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Articles in regional publications that pertain to a wide range of North Carolina-related topics.

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Record #:
2958
Abstract:
Neotraditional communities, or communities with houses, condos, shops, schools, and offices patterned like old-fashioned neighborhoods, are developing in reaction to the isolation of suburban sprawl. Chapel Hill's Southern Village is the state's first.
Source:
Southern City (NoCar Oversize JS 39 S6), Vol. 46 Issue 6, June 1996, p1,8-9, il
Record #:
28315
Author(s):
Abstract:
The East End Connector in Durham may speed up a trip between the city and Raleigh, but it will tear a neighborhood apart. At least 24 households, seven businesses, a public park, and two churches will be paved over to construct the roadway. Some residents are looking forward to the new change, but other residents fear about what the construction will do to surrounding neighborhoods and whether they will be fairly compensated. A comparison between this project and the project that affected the Hayti neighborhood in Durham is also made. Both projects were done in the name of progress.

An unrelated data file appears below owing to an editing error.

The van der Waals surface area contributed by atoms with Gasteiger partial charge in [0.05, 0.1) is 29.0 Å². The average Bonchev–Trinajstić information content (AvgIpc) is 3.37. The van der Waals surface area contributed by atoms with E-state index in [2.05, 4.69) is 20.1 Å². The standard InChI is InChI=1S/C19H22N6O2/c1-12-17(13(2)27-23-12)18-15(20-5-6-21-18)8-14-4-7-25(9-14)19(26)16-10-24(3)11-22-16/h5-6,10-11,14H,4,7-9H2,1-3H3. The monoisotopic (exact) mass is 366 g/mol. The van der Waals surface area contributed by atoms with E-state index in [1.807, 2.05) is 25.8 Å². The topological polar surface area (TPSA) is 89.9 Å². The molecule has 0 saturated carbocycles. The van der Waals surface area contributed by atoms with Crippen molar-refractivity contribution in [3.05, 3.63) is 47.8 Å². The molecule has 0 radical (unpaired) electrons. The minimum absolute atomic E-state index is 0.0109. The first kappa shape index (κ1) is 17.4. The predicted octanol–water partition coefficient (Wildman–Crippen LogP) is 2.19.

Source:
Independent Weekly (NoCar Oversize AP 2 .I57 [volumes 13 - 23 on microfilm]), Vol. 24 Issue 38, September 2007, p20-25 Periodical Website
Record #:
31524
Author(s):
Abstract:
The Higgs neighborhood in Greenville, North Carolina is approximately one-hundred years old and continues to survive as the city expands. The fifty-block area of Higgs was considered a good part of town until the early 1950s when East Carolina University entered a period of growth, triggering development towards other parts of town. This article discusses the history of the neighborhood, changing demographics, and renovation of the Roxy Theatre.
Source: